Record cold temperatures across the country, and particularly in the Midwest, have created an unprecedented surge in demand for propane, sparking higher energy costs for farmers and consumers.
According to the Energy Information Administration, residential propane prices in the Midwest topped $4.20 per gallon last week, quite a bit higher than the $2.28 consumers paid just a month ago.
That has sparked questions from Sen. Chuck Grassley, R-Iowa, and lawmakers in other affected states, who say the shortages have them concerned for consumers.
"The recent propane supply shortage and price increases are causing hardship for the many rural Iowa families that use propane to heat their homes," Grassley said. "I'm asking the agency that oversees business practices to look at the propane situation and see whether the price increases are legitimate or manipulated in any way to consumers' detriment."
Grassley submitted a letter to the Federal Trade Commission to question soaring prices, suggesting they "remain vigilant in overseeing the propane market prevent possible anti-competitive behavior or illegal manipulation, and to ensure that any supply shortages are not created artificially."
Meanwhile, other lawmakers are requesting additional funds from the Department of Health and Human Services to make sure families have enough heat.
Sens. Amy Klobuchar, D-Minn., Al Franken, D-Minn., and Tammy Baldwin, D-Wis., last week said extreme cold weather combined with transportation bottlenecks should warrant emergency Low Income Energy Assistance Program grants for impacted states.
The letter was submitted shortly after another group of Representatives from Minnesota requested assistance from the White House to not only help consumers, but ensure that constituents have enough fuel to "keep livestock and poultry barns warm."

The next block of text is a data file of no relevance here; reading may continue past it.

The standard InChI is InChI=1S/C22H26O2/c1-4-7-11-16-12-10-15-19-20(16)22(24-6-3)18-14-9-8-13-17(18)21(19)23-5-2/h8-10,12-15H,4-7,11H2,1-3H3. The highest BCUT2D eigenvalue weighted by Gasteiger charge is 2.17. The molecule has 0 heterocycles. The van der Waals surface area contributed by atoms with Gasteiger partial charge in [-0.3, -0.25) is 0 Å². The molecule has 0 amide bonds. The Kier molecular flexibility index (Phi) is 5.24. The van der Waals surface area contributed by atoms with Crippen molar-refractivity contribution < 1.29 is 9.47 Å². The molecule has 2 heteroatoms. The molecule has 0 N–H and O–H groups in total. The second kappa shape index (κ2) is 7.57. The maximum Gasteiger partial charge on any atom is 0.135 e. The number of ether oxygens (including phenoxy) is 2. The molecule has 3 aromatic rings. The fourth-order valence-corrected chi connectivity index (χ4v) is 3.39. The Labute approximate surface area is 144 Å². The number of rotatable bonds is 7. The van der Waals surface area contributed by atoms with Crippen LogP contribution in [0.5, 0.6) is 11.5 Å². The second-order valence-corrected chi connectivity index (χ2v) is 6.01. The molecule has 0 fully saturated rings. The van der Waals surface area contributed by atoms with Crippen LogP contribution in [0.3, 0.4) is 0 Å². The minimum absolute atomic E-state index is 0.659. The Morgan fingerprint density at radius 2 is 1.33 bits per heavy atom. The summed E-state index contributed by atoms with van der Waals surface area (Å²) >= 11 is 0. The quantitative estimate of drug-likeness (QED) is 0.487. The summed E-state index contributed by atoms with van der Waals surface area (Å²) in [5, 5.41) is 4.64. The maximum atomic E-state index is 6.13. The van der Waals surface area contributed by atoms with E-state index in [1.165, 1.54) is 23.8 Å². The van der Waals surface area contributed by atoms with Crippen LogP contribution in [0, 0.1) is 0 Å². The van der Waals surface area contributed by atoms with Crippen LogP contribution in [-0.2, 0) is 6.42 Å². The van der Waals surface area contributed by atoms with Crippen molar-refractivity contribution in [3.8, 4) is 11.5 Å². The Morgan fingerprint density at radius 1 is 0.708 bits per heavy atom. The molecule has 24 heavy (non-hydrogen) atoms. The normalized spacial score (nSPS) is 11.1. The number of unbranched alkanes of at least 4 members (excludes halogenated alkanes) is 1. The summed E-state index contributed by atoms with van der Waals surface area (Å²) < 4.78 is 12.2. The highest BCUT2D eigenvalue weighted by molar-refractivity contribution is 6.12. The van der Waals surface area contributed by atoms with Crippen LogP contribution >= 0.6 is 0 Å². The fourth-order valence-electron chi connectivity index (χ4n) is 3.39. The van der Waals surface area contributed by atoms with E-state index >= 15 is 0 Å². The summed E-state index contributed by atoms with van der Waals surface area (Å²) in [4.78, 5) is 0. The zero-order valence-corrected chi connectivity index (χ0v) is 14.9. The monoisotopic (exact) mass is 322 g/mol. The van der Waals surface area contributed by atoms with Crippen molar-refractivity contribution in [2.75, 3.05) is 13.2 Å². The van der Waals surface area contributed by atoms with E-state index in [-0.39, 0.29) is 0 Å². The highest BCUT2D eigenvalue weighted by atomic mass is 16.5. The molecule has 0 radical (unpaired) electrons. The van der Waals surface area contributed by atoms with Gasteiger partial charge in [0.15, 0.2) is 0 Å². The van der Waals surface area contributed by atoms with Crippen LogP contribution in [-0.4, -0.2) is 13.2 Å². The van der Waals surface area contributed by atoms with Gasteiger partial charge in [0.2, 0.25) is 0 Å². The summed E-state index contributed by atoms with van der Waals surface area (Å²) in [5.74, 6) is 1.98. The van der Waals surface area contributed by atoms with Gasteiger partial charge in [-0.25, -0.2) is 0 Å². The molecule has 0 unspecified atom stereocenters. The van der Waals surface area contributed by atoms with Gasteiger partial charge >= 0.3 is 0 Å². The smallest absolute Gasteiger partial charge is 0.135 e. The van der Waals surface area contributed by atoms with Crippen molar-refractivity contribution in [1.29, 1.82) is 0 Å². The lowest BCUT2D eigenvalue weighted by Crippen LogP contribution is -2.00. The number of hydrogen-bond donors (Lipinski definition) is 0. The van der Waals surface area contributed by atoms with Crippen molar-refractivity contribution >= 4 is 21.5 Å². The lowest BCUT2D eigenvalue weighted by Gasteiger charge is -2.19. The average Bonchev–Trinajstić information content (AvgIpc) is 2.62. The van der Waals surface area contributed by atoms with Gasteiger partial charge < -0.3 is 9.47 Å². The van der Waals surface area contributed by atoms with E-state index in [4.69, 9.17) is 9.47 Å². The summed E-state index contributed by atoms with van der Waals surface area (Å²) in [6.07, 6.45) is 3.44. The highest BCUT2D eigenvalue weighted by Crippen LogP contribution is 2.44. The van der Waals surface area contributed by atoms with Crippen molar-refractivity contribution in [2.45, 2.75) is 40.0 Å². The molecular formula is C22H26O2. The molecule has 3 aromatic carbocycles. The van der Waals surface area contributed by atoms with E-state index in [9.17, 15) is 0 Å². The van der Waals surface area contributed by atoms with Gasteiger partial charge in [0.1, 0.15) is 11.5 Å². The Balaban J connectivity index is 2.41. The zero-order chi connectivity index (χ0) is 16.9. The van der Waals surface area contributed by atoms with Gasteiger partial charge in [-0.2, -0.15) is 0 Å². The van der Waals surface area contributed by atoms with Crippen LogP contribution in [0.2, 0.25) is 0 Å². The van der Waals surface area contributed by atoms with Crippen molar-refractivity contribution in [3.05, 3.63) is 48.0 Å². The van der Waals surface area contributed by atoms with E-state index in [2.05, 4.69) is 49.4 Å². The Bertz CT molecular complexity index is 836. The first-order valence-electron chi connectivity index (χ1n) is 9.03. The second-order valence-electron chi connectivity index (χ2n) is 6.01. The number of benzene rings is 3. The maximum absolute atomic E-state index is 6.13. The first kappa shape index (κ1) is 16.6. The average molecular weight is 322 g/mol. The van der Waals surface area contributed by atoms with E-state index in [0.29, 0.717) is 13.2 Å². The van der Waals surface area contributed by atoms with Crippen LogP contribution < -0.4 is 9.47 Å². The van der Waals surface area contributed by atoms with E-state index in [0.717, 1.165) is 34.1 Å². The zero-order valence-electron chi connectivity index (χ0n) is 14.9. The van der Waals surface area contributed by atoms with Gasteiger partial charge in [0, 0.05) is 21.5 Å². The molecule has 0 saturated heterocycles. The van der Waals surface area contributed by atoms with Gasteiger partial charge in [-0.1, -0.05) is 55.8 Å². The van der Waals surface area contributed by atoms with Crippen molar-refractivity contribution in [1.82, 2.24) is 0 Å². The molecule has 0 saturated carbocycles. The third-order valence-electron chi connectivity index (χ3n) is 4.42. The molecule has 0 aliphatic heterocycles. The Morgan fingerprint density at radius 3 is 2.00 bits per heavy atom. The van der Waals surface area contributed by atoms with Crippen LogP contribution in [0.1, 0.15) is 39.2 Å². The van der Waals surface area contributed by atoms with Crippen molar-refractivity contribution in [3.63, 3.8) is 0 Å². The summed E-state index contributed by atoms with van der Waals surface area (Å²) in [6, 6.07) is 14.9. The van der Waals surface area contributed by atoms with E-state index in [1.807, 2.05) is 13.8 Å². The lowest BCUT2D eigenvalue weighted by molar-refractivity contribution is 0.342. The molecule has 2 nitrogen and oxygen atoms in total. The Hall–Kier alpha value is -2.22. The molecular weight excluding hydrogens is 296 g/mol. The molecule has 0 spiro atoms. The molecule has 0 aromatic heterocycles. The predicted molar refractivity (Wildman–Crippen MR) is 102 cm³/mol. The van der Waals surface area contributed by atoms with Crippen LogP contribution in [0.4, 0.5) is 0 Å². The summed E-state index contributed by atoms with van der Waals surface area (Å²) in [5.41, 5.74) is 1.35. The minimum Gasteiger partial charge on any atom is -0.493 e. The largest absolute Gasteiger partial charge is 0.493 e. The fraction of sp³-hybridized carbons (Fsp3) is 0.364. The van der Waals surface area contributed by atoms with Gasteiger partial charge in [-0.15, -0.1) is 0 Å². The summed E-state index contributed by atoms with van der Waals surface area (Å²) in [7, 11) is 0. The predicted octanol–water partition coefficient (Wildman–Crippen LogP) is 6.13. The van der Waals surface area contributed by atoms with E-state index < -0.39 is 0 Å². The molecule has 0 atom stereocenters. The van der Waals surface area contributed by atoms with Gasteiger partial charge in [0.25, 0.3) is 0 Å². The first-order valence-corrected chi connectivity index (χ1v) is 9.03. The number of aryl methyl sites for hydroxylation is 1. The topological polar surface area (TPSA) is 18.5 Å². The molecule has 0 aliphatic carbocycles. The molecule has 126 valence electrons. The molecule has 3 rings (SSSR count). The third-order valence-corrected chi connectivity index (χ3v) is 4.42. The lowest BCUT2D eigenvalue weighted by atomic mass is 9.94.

The Representatives also requested that the U.S. Department of Transportation exemption to the hours-of-service regulations be extended for as long as may necessary to address the issue. The exemption allows drivers to work longer hours to keep propane deliveries coming.
Propane industry group says it doesn't understand shortages either
The Propane Education and Research Council says it is interested in exploring the causes behind factors related to the supply shortage.
"At a time when U.S. propane production is at an all-time high, PERC wants to know what can be done to ensure that propane can be quickly and affordably put to use here at home, even during times of extreme weather," the group said.
To do that, PERC says it will examine:
• Transportation Infrastructure: The December shutdown of the Cochin pipeline in the upper Midwest coupled with the reversal of another Midwest pipeline that previously transported propane contributed to that region's tight propane supplies. As supplies from natural gas and crude oil increase, so has competition for pipeline access and resources.
"Measures must be taken to ensure that the proper infrastructure is available to move propane from large national storage facilities to local propane retailers, especially in the winter," PERC said.
• Storage: The majority of the large propane storage facilities are located outside the Northeast and Midwest where most propane is used. Increasing local storage capacity in these regions would enable quicker response to increased demand but often requires overcoming local political and perceptual hurdles.
•Exports: The U.S. is producing ample propane supply, but more is being shipped overseas than ever before. In 2013, more than 20% of U.S. propane production was exported, up from 5% in 2008. Increased exports have made a large portion of these stockpiles unavailable for domestic use.
States can help
PERC is also urging governors in affected states to consider declaring an Economic Injury Disaster, which would trigger loan programs to enable propane retailers to replenish propane supplies.
"The good news for propane is that the long-term supply picture is positive, the logistical and transportation challenges we're experiencing today can be overcome, and spring is on the way," PERC says. "As extreme weather subsides, prices should stabilize and the market should reflect that abundance."